Communicating with parents is a challenge. There's the goal of keeping parents informed about what is going on in the classroom as well as the goal of giving them the tools or advice they need to support their children. Creating relationships with parents takes considerable effort and dedication from teachers as well as administrators.
For example, when is the best time of day to call? Would it be better to text? What should I say first? Do they speak English? Do they have a positive opinion of the school? Communicating with parents and fostering engagement is important for student success. However, language barriers, socio-economic barriers, parents' education level and self-esteem all play a part in how your messages are received.
Each parent is different, but some rules apply almost universally.
1. Find something positive to say the first time you talk to a parent
When connecting with a parent for the first time, consider starting with a positive note to build a solid foundation before having to report on their child’s poor behavior or to remind them to send money.
Your goal is to help connect parents with the activities and educational journey of their child, so they can be the best support possible. With that in mind, think about what a parent might need or want to hear.
Perhaps Mrs. Smith has done a great job of getting Johnny to school on time or maybe you can tell that Mrs. Smith has been helping Johnny with his math homework and it has had noticeable results.
Your compliments can be about the student, but they may be more effective to be about the parent. Studies show that parent engagement is negatively effected by parents own lack of self-esteem. The belief that a person was bad at school can have a lasting effect on their children. Help parents feel welcome, competent and capable by using common language, listening to their ideas, and including them in decision making.
2. Be professional and courteous
Begin all conversations, whether on the phone, by text or in an email with a thought towards professional communication.
- Check your surroundings for noise or distraction before making a voice call
- Always introduce yourself clearly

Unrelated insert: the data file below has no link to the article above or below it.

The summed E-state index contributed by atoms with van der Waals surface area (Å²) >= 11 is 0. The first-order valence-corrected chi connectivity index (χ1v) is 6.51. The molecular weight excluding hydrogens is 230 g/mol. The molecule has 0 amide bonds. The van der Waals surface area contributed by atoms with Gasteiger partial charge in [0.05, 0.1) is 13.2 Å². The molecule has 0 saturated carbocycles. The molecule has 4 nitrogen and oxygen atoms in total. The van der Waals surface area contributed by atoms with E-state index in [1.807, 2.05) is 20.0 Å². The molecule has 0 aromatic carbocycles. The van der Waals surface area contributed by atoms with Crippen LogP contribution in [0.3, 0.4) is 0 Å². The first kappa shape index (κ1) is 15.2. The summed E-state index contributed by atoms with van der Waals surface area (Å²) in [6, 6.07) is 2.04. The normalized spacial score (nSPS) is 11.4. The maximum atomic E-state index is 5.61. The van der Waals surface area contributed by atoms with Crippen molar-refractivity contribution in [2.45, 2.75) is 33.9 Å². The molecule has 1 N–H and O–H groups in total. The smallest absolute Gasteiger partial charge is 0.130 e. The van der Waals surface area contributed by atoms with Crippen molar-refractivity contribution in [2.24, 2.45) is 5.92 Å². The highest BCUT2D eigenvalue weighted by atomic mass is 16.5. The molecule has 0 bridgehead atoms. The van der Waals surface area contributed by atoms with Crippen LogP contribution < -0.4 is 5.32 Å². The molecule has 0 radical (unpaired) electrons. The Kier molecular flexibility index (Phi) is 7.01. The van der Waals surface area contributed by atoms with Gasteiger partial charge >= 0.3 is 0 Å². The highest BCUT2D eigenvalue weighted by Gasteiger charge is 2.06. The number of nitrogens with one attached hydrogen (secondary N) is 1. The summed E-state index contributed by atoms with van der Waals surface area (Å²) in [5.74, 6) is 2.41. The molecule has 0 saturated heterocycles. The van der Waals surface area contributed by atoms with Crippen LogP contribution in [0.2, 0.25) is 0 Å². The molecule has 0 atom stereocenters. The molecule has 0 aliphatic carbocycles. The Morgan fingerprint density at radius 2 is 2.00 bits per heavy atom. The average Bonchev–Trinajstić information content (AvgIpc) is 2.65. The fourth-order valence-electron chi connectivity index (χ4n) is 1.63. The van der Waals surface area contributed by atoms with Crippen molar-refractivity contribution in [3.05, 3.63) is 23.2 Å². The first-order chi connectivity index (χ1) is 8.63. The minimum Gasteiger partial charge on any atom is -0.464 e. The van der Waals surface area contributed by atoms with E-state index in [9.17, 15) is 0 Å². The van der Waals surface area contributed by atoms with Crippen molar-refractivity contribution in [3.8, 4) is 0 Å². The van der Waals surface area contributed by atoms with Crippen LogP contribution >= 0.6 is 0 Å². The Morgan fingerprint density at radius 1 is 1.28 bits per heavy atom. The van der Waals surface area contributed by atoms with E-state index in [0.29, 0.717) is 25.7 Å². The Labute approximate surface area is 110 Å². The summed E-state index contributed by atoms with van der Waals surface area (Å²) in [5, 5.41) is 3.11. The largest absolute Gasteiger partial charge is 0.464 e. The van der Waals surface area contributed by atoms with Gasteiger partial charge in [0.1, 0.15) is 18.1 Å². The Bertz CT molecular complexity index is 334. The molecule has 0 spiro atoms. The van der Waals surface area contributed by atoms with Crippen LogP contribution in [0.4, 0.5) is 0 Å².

- Express the reason for your communication quickly
- Listen with sincerity
- Avoid using educational jargon
- Check your spelling
- Keep text messages brief
- Avoid using emoji's—especially with someone you don't know yet
3. Keep records for compliance
You never know when you might need a phone recording for unexpected compliance disputes. Custody cases, IEP documentation, and medication administration are some recurring reasons to document not only the occurrence of parent communication but the content as well.
4. Consult the data before you make the call
Before you call or text a parent to discuss assignments, discipline, or even absences, scan the student information available to you and you will speak from a position of greater authority on the well-being of the student.
Absences in other classes, test scores, notes or files may reveal information about a student that pertains to your reason for contacting the parent.
5. Give parents questions to ask their children
Give parents a leg up by offering questions to ask about their child’s assignments such as, “Ask Jose about the web site he’s been designing” or “Have Helen tell you about the air pressure experiment we did in Physics today!”
6. Don’t use language parents won't understand—talk like a human!
Don’t let education jargon be the reason for distance from a parent. Take a moment to remember that you are used to a long list of education acronyms with which a parent may not be familiar.
7. Help parents understand new tech/teaching methods
A lot has changed in the classroom since today’s parents were there. Especially with technology and math, many parents are left feeling unable to help their child with homework and test preparation. Directing parents to the right resources to educate themselves may be the difference between a parent feeling able to help their child with schoolwork or not.
8. Never hesitate to call (the first call is always the hardest)
We’ve all become fairly reliant on text messaging - but the truth is a phone call does wonders for connecting two people.
The tone and warmth of your voice, not to mention the effort of making a call, can help parents see your care and intention with their child.
9. Always be truthful
This includes the good and the bad. Nothing will ruin a relationship faster than feeling like you’ve been misled or lied to.
10. Never forget that parents want what is best for their child
You won’t always see eye-to-eye with every parent. Conversations won’t always be easy (people tend to get more upset when they are uninformed or intimidated—especially when it involves someone they love).
Move forward building relationships with optimism. Knowing that schools and parents BOTH want to see successful students should be the bedrock of your communication.
SchoolStatus is the communication tool that integrates key student data in order to increase communication among educators, district administrators and student families. The company’s solution aggregates individual student data, such as state assessments, attendance and grades in an easy-to-visualize format and offers the option to communicate with student families via call, text or email. Through SchoolStatus, millions of communications have occurred on the classroom, campus and district level. For more information about SchoolStatus, visit www.schoolstatus.com.